Erica Jong at her apartment on the Upper East Side. Photo: Washington Post. The Observer asked Ms.
Inin her debut novel Fear of Flying, Erica Jong did something no woman had previously done. She wrote about wanting sex for its own sake, with no preamble, no consequences, no romantic backstory to justify it, perhaps with a stranger on a train. Her novel thrilled a generation of young women brought up on traditional ideas of femininity sit around looking good and behaving nicely until some man turns up to claim you who were suddenly faced with the untold possibilities created by the contraceptive pill.
In the 18th century, Mary Wollstonecraft and her daughter, Mary Shelley, were fiercely rebellious about sexuality. They also were great feminists. In the 20th century, Emma Goldman spoke for women who believed love should be free.
My meeting with Erica Jong was over and I was still out of breath. The elevator slowly slid down the belly of Jong's ritzy Upper East Side highrise while a short guy in a tired uniform worked the Up and Down buttons. I tried making small talk, but he didn't answer me. I wanted to ask if he'd ever had one of those legendary "zipless fucks.
Or so recants Erica Jong, who coined the term 20 million copies and 38 years ago in Fear of Flying. Now 69, the author says she doubts the pure sexual encounter described in the novel really exists. And I had been a graduate student in Columbia who published slim volumes of poetry.
Fear of Flying is a novel by Erica Jong which became famously controversial for its portrayal of female sexuality and figured in the development of second-wave feminism. The novel is written in the first person: narrated by its protagonist, Isadora Zelda White Stollerman Wing, a year-old poet who has published two books of poetry. On a trip to Vienna with her second husband, Isadora decides to indulge her sexual fantasies with another man.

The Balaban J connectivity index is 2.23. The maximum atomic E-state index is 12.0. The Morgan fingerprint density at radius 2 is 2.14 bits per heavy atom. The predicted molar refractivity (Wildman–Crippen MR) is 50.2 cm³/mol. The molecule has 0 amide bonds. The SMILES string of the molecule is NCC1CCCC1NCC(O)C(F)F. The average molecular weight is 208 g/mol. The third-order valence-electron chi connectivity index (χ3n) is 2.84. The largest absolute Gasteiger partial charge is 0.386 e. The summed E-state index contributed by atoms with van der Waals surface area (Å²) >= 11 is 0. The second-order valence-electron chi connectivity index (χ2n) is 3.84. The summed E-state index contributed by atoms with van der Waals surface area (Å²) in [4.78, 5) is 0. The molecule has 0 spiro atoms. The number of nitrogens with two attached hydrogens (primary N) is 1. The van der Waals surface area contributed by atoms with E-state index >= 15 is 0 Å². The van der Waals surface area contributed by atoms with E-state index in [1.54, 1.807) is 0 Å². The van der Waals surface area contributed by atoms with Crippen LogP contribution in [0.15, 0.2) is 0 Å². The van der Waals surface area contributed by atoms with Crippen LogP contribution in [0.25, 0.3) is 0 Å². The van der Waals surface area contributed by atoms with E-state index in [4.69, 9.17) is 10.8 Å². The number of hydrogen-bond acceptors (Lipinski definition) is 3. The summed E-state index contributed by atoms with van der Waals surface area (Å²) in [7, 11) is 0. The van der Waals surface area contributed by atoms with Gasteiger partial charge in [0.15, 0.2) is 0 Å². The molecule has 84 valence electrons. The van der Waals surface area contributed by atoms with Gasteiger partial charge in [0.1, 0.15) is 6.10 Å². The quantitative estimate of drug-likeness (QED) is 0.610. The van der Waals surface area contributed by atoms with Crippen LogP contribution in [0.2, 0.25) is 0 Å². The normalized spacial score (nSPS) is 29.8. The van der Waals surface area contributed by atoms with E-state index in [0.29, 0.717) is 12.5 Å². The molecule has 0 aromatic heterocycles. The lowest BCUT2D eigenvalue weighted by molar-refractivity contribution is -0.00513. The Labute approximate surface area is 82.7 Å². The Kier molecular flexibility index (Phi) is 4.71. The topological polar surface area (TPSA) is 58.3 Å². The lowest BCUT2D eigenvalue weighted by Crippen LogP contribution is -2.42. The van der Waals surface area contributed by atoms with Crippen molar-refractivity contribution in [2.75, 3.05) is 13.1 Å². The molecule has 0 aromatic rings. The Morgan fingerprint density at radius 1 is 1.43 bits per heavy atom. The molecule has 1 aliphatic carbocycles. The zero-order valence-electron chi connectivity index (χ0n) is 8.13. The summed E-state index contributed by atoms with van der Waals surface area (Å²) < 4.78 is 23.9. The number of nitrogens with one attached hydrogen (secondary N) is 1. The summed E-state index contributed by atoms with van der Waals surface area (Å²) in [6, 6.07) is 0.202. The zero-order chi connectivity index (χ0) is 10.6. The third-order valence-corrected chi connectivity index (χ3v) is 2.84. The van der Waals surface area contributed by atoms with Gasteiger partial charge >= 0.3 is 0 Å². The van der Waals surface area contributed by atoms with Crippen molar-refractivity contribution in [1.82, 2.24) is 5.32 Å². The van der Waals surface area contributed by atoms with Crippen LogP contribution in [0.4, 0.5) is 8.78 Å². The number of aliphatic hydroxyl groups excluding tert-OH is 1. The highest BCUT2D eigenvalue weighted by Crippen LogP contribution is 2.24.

It was in this novel that Erica Jong coined the term "zipless fuck", which soon entered the popular lexicon. The zipless fuck is absolutely pure. It is free of ulterior motives.
And married a seventh. A mood of cautious optimism should prevail. But actually my mood is better described as cautious pessimism.
Attention, Bill Clinton. Erica Jong is waiting for your call. It also drove her to eternal self-imitation.
Oh, how Isadora wants : unfettered sex, passion, adoration, unbounded love, emotional connection, intellectual communion. Bouncing between her emotionally rigid husband, Bennett, and the alluringly unavailable Adrian Goodlove, Isadora temporarily bolts, leaving her staid marriage for a truncated European odyssey. As Fear of Flying opens, Isadora is far from reconciling her desires. Along with her psychiatrist spouse, Isadora is en route to a psychoanalytical congress in Vienna.